• Few clinical cancer trials include older adults – and yet, more than 60 percent of cancer cases in the United States occur in people age 65 and older. The result is a dearth of knowledge on how to treat the very population most likely to be diagnosed with cancer. Now, the American Society of Clinical […]
  • Scientists at City of Hope and UCLA have become the first to inhibit the expression of a protein, called TWIST that promotes tumor invasion and metastasis when activated by cancer cells. As such, they’ve taken the first step in developing a potential new therapy for some of the deadliest cancers, including ovar...
  • Upon completing her final round of chemotherapy for ovarian cancer earlier this month, Maria Velazquez-McIntyre, a 51-year-old Antelope Valley resident, celebrated the milestone by giving other patients a symbol of hope – a Survivor Bell. The bell may look ordinary, but for cancer patients undergoing chemothera...
  • Many Americans understand that obesity is tied to heart disease and diabetes but, according to a new survey, too few – only 7 percent – know that obesity increases the risk of cancer. Specific biological characteristics can increase cancer risk in obese people, and multiple studies have shown correlations betwe...
  • As breast cancer survivors know, the disease’s impact lingers in ways both big and small long after treatment has ended. A new study suggests that weight gain – and a possible corresponding increase in heart disease and diabetes risk – may be part of that impact. In the first study to evaluate weight chan...
  • Becoming what’s known as an independent scientific researcher is no small task, especially when working to translate research into meaningful health outcomes. Yet that independent status is vital, enabling researchers to lead studies and avenues of inquiry that they believe to be promising. Clinicians, especial...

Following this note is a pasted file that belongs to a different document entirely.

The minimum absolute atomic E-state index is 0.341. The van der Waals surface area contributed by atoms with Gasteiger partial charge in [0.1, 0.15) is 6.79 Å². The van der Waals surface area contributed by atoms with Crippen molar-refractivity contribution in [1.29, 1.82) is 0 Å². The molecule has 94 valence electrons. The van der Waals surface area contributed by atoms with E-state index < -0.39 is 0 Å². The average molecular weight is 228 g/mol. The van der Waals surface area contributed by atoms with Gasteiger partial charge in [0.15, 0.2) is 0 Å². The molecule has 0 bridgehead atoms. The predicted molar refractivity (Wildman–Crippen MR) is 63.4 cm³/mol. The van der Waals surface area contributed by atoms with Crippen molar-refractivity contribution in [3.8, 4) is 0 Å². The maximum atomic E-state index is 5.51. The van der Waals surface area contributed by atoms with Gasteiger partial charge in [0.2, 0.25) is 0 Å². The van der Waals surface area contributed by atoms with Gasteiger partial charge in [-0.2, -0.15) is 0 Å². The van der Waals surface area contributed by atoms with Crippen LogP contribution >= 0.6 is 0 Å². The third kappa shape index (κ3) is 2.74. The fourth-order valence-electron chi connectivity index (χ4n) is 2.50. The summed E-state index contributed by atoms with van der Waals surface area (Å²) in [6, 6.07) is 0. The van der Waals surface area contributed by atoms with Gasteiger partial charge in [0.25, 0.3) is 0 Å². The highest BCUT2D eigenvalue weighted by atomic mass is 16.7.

• 720 days. That’s how long Alex Tung, 38, had to give up surfing after being diagnosed with acute myeloid leukemia. For most people, even some surfers, such a hiatus wouldn’t be a big deal, but for Tung, surfing has been everything. The Southern California resident began surfing when he was in elemen...
  • There are few among us who have not experienced loss of a friend or loved one, often without warning, or like those of us who care for people with cancer, after a lingering illness. It is a time when emotions run high and deep, and as time passes from the moment of loss, we often […]
  • For the past four years, neurosurgeon and scientist Rahul Jandial, M.D., Ph.D., has been studying how breast cancer cells spread, or metastasize, to the brain, where they become life-threatening tumors. Known as secondary brain tumors, these cancers have become increasingly common as treatment advances have ena...
  • Cutaneous T cell lymphomas are types of non-Hodgkin lymphoma that arise when infection-fighting white blood cells in the lymphatic system – called lymphocytes – become malignant and affect the skin. A primary symptom is a rash that arises initially in areas of the skin that are not normally exposed to sunlight....
  • There’s science camp, and then there’s “mystery” science camp. City of Hope’s new science camp for middle school students is of the especially engaging latter variety. From Monday, July 13, to Friday, July 17, rising middle-school students from across the San Gabriel Valley were presented with a “patient” with ...
  • Women diagnosed with breast cancer quickly learn their tumor’s type, meaning the characteristics that fuel its growth. That label guides the treatment of their disease, as well as their prognosis when it comes to treatment effectiveness. Sometimes, however, doctors can’t accurately predict treatment effectivene...